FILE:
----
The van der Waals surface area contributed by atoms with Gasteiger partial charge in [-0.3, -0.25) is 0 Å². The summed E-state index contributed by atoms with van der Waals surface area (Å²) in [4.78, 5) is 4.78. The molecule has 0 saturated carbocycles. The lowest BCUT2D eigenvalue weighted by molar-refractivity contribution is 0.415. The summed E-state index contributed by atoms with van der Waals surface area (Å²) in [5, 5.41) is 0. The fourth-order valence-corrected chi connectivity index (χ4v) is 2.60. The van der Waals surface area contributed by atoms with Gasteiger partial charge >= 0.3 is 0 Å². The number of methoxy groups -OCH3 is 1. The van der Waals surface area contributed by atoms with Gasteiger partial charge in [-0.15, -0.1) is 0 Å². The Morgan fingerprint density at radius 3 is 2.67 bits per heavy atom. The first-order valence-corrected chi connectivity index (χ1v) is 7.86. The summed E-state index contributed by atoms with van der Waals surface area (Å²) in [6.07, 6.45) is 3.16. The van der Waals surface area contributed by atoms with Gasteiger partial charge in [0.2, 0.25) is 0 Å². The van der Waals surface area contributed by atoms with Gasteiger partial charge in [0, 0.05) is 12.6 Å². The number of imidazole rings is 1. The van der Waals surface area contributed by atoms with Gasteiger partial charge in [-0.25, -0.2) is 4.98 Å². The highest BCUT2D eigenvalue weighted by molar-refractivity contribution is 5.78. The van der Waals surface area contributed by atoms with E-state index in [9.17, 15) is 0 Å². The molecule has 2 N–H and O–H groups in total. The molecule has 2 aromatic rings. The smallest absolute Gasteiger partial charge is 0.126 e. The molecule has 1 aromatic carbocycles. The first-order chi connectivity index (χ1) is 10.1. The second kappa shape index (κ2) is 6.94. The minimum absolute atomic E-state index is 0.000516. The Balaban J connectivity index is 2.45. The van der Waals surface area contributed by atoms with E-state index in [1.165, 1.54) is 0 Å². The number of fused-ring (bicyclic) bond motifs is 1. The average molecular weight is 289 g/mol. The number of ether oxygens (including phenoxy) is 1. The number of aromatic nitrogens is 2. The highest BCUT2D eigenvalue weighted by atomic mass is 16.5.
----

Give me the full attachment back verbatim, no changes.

The van der Waals surface area contributed by atoms with Gasteiger partial charge in [-0.3, -0.25) is 0 Å². The summed E-state index contributed by atoms with van der Waals surface area (Å²) in [4.78, 5) is 4.78. The molecule has 0 saturated carbocycles. The lowest BCUT2D eigenvalue weighted by molar-refractivity contribution is 0.415. The summed E-state index contributed by atoms with van der Waals surface area (Å²) in [5, 5.41) is 0. The fourth-order valence-corrected chi connectivity index (χ4v) is 2.60. The van der Waals surface area contributed by atoms with Gasteiger partial charge >= 0.3 is 0 Å². The number of methoxy groups -OCH3 is 1. The van der Waals surface area contributed by atoms with Gasteiger partial charge in [-0.15, -0.1) is 0 Å². The Morgan fingerprint density at radius 3 is 2.67 bits per heavy atom. The first-order valence-corrected chi connectivity index (χ1v) is 7.86. The summed E-state index contributed by atoms with van der Waals surface area (Å²) in [6.07, 6.45) is 3.16. The van der Waals surface area contributed by atoms with Gasteiger partial charge in [0.2, 0.25) is 0 Å². The van der Waals surface area contributed by atoms with Gasteiger partial charge in [0, 0.05) is 12.6 Å². The number of imidazole rings is 1. The van der Waals surface area contributed by atoms with Gasteiger partial charge in [-0.25, -0.2) is 4.98 Å². The highest BCUT2D eigenvalue weighted by molar-refractivity contribution is 5.78. The van der Waals surface area contributed by atoms with E-state index in [9.17, 15) is 0 Å². The molecule has 2 N–H and O–H groups in total. The molecule has 2 aromatic rings. The smallest absolute Gasteiger partial charge is 0.126 e. The molecule has 1 aromatic carbocycles. The first-order chi connectivity index (χ1) is 10.1. The second kappa shape index (κ2) is 6.94. The minimum absolute atomic E-state index is 0.000516. The Balaban J connectivity index is 2.45. The van der Waals surface area contributed by atoms with E-state index in [1.165, 1.54) is 0 Å². The number of fused-ring (bicyclic) bond motifs is 1. The average molecular weight is 289 g/mol. The number of ether oxygens (including phenoxy) is 1. The number of aromatic nitrogens is 2. The highest BCUT2D eigenvalue weighted by atomic mass is 16.5.